What really happens when you file for bankruptcy

Although filing for bankruptcy should be seen as a last resort, it can be an effective way to help you get out of debt in a timely manner. In some cases, it may be possible to reorganize your debts without losing property such as a car or Connecticut home. Finally, it may be possible to rebuild your credit within 18 to 24 months of receiving a discharge in your case.

Filing for bankruptcy doesn’t mean that you’re irresponsible

Medical debt is the leading cause of bankruptcy in the United States, and it’s possible to accumulate significant balances even if you have insurance. In most cases, you can seek to have this type of obligation discharged by filing for a liquidation bankruptcy. It also isn’t uncommon for people to file for protection from creditors because they personally guaranteed debts incurred by their companies. Generally speaking, there isn’t a link between how a person manages his or her own finances and how that person manages his or her company’s finances.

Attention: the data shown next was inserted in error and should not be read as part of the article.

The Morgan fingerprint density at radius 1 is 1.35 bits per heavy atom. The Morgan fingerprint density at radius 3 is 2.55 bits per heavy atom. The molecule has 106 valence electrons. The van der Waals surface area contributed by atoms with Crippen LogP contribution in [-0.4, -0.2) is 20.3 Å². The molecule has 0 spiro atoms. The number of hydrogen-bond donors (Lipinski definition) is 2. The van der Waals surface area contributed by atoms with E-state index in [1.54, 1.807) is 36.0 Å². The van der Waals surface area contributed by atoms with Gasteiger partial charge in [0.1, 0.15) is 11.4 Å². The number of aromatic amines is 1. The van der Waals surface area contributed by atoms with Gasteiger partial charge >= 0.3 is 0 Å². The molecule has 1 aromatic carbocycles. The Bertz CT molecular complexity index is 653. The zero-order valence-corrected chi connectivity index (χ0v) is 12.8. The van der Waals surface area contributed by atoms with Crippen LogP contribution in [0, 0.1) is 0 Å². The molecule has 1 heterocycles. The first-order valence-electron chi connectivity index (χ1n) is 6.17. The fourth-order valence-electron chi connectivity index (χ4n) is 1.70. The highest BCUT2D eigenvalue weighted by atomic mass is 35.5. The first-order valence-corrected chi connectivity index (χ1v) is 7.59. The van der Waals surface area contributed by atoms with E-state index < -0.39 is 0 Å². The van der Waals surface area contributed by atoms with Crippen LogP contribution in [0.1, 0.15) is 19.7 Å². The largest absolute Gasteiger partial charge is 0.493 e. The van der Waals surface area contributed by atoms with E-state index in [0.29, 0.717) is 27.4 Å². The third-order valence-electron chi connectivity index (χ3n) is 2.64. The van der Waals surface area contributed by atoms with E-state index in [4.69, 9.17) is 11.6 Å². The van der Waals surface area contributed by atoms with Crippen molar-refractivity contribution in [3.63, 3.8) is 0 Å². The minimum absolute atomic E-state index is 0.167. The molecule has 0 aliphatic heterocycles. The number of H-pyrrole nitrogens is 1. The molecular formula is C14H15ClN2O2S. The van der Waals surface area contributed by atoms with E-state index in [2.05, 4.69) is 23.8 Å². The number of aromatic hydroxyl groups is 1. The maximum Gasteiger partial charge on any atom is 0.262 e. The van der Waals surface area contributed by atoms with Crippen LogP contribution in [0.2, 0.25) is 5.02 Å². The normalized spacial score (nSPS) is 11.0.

You won’t necessarily lose your property

In a Chapter 13 proceeding, you are generally allowed to retain a home, car or other assets assuming that you remain current on your loan payments. In a Chapter 7 proceeding, you are allowed to retain a portion of the equity in most items that are held inside of your bankruptcy estate.

What actually happens to your credit?

A bankruptcy can stay on your credit report for up to 10 years. However, most lenders only care about what you’ve done over the past year or two. Therefore, it should be easier to get a credit card, mortgage or auto loan relatively quickly after your case is discharged. It’s important to note that your score may go up because eliminating existing debts will reduce your debt-to-income ratio (DTI).

If you want to learn more about filing for bankruptcy, it may be a good idea to speak with an attorney. Doing so may make it easier to determine if taking such a step is in your best interest.